To the editor:
Attending college after high school is basically expected of students in our 21st century world. Teenagers can hardly wake up on time, let alone afford absurd amounts of money to attend university. Atop tuition, housing, food services and other necessities, textbooks should be the last expense on a students’ minds for they are essential to a scholar’s success.
Publishing companies, such as Pearson, Cengage and McGraw-Hill, have monopolized the textbook industry. Required books are costly, ranging from an average of $200-$400 per book, resulting in $1,000-$1,200 per semester for full-time students (Open Textbooks Alliance). These prices are absurd considering most students are young and financially unstable, along with non-traditional students we often see here at Berkshire Community College who often work full-time jobs in order to support their families whilst attending classes. These prices are simply unaffordable. Unfortunately, the greater percentage of these book prices go to the publishers, allowing only pennies to drip down to the original authors.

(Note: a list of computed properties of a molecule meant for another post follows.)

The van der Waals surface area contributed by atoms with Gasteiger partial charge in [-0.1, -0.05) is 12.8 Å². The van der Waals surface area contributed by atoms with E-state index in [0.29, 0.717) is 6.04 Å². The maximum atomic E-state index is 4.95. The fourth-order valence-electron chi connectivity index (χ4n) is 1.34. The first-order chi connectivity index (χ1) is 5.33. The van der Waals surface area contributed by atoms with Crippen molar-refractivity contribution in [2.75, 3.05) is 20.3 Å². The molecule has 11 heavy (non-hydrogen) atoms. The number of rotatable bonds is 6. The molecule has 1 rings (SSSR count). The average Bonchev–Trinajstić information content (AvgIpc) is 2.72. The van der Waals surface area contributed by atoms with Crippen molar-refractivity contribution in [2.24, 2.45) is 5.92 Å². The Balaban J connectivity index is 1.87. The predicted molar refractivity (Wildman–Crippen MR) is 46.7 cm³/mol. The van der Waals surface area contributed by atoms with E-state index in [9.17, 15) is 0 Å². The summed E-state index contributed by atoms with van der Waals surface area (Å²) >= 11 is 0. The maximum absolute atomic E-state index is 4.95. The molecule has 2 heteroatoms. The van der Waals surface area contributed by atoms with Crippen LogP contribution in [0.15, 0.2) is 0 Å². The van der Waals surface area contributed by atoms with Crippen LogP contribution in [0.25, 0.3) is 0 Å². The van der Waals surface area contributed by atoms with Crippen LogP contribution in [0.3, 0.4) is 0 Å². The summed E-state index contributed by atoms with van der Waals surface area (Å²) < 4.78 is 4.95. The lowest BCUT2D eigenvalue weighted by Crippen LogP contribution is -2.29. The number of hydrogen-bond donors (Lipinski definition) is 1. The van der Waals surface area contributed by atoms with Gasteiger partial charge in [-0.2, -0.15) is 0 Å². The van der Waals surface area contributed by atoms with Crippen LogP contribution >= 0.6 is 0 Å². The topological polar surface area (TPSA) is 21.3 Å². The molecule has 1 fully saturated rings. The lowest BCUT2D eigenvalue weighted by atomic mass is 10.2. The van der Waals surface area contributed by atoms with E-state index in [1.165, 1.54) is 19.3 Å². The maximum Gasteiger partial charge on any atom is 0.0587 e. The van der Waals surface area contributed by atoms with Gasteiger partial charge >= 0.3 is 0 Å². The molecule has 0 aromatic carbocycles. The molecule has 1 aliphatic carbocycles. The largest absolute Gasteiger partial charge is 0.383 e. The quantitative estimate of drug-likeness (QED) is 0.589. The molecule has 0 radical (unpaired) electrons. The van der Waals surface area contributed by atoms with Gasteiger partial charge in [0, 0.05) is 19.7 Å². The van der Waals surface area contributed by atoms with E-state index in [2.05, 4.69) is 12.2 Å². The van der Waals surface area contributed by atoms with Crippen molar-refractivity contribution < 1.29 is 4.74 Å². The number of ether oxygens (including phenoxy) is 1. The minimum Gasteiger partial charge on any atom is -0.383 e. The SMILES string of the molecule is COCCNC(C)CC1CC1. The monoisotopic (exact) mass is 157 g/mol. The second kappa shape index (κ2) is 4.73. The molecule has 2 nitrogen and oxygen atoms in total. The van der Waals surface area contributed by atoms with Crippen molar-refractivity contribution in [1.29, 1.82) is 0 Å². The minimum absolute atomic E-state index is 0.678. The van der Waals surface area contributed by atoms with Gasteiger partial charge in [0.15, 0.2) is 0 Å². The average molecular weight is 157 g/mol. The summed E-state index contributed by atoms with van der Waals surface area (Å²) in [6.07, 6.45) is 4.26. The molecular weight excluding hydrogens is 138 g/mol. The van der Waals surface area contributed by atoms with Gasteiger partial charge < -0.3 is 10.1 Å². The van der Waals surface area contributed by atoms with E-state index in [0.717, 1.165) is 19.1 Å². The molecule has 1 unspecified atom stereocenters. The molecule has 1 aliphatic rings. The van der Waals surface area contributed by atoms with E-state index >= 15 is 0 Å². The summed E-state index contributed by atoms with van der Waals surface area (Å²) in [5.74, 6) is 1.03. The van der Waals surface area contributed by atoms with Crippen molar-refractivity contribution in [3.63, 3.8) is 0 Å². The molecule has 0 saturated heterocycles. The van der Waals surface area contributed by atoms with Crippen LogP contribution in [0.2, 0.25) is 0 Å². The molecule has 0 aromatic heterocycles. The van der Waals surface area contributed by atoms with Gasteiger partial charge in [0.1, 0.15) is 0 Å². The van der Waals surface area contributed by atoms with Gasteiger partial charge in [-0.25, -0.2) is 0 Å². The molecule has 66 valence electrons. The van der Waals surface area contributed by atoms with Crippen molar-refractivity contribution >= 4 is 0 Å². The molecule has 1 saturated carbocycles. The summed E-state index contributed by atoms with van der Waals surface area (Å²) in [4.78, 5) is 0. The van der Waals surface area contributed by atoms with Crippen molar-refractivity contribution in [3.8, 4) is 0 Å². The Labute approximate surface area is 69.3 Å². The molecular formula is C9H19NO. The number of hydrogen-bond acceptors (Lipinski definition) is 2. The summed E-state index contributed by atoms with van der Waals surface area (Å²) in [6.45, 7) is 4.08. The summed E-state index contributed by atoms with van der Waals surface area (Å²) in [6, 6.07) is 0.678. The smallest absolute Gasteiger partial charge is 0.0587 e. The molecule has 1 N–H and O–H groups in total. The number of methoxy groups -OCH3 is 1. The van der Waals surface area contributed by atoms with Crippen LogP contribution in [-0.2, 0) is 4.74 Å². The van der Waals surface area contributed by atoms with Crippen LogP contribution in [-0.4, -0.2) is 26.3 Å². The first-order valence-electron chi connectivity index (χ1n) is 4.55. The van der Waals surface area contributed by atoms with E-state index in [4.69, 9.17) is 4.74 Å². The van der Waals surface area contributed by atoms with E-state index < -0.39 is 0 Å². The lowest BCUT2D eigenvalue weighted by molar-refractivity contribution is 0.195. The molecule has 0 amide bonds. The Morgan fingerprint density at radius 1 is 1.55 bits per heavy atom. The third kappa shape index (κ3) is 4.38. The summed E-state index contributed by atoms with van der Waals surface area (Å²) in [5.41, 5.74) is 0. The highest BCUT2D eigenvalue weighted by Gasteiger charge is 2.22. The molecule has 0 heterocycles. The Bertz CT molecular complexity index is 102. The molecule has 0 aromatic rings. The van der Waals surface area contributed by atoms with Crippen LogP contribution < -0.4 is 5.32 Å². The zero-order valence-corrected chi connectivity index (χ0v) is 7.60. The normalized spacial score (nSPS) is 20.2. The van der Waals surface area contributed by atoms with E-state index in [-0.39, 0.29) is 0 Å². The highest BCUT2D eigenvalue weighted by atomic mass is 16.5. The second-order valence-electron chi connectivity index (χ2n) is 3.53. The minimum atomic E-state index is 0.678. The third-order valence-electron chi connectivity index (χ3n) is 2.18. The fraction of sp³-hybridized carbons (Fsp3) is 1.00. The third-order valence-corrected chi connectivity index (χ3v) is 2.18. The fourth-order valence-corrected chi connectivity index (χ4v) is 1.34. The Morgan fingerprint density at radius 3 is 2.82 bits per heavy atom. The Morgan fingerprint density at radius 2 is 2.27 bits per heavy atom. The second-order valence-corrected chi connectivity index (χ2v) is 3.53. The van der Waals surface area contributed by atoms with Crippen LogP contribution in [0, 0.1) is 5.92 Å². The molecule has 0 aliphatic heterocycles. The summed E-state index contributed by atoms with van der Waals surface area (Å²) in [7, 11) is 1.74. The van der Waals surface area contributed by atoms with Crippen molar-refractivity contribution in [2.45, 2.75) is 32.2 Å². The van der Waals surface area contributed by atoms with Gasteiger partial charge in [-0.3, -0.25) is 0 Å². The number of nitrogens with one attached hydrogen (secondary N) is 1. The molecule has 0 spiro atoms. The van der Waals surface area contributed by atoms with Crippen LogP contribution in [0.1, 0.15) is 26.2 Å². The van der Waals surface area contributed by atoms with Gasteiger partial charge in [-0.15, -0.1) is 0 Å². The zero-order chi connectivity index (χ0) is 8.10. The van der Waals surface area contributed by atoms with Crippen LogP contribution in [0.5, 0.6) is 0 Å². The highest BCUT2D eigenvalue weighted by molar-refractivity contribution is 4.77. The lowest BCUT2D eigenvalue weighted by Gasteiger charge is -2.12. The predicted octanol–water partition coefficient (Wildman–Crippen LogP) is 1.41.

One tactic has been creating online course access codes where entire class loads, including required texts, homework and even exams, are to be read, completed and submitted. This poses a greater problem for students of all kinds because these codes are only available when buying the new edition of the textbook and they also require students to have access to a computer and internet.
There must be a better solution. Fortunately, there is! Open access textbooks! Texts can be published under an open license which allows the user to access the book for free. Professors have the flexibility to adapt their courses to these textbooks and share them with their students without fear of violating copyright contracts. Though these wonderful resources exist, the next challenge is to influence faculty and administration to make the transition to using these open access texts. Grant programs have been utilized to allow a smooth switch for professors in some schools like UMass-Amherst and Salem State. These schools and others have repeated the benefits of these programs with happy and successful students, and have already saved students billions of dollars.
Students everywhere deserve access to free textbooks. These grant programs are essential to support college students in fulfilling their dream of earning a college degree.
The writer is a BCC student and MASSPIRG intern.